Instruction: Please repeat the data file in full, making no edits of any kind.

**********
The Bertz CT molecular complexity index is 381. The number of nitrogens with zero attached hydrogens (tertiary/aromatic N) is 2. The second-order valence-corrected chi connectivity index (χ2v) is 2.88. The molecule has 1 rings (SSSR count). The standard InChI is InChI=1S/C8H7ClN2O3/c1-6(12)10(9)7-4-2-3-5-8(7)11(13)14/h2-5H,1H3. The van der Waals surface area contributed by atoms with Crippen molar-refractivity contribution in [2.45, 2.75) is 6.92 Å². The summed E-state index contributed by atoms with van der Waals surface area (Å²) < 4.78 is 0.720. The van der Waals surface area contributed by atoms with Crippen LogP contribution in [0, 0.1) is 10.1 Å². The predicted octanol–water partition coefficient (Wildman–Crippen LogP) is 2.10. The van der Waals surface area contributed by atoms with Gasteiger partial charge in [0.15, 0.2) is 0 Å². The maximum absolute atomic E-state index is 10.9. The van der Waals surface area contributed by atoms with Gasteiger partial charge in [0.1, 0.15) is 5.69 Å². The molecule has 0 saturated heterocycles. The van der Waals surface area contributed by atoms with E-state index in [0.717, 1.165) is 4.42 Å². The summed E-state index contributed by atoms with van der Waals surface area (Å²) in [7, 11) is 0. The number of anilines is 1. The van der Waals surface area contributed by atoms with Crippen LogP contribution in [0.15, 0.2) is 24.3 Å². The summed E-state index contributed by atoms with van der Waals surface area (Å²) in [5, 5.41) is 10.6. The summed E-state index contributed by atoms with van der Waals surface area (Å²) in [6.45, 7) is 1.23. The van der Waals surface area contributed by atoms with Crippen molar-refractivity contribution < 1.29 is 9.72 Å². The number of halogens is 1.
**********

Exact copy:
The Bertz CT molecular complexity index is 381. The number of nitrogens with zero attached hydrogens (tertiary/aromatic N) is 2. The second-order valence-corrected chi connectivity index (χ2v) is 2.88. The molecule has 1 rings (SSSR count). The standard InChI is InChI=1S/C8H7ClN2O3/c1-6(12)10(9)7-4-2-3-5-8(7)11(13)14/h2-5H,1H3. The van der Waals surface area contributed by atoms with Crippen molar-refractivity contribution in [2.45, 2.75) is 6.92 Å². The summed E-state index contributed by atoms with van der Waals surface area (Å²) < 4.78 is 0.720. The van der Waals surface area contributed by atoms with Crippen LogP contribution in [0, 0.1) is 10.1 Å². The predicted octanol–water partition coefficient (Wildman–Crippen LogP) is 2.10. The van der Waals surface area contributed by atoms with Gasteiger partial charge in [0.15, 0.2) is 0 Å². The maximum absolute atomic E-state index is 10.9. The van der Waals surface area contributed by atoms with Gasteiger partial charge in [0.1, 0.15) is 5.69 Å². The molecule has 0 saturated heterocycles. The van der Waals surface area contributed by atoms with E-state index in [0.717, 1.165) is 4.42 Å². The summed E-state index contributed by atoms with van der Waals surface area (Å²) in [7, 11) is 0. The number of anilines is 1. The van der Waals surface area contributed by atoms with Crippen LogP contribution in [0.15, 0.2) is 24.3 Å². The summed E-state index contributed by atoms with van der Waals surface area (Å²) in [5, 5.41) is 10.6. The summed E-state index contributed by atoms with van der Waals surface area (Å²) in [6.45, 7) is 1.23. The van der Waals surface area contributed by atoms with Crippen molar-refractivity contribution < 1.29 is 9.72 Å². The number of halogens is 1.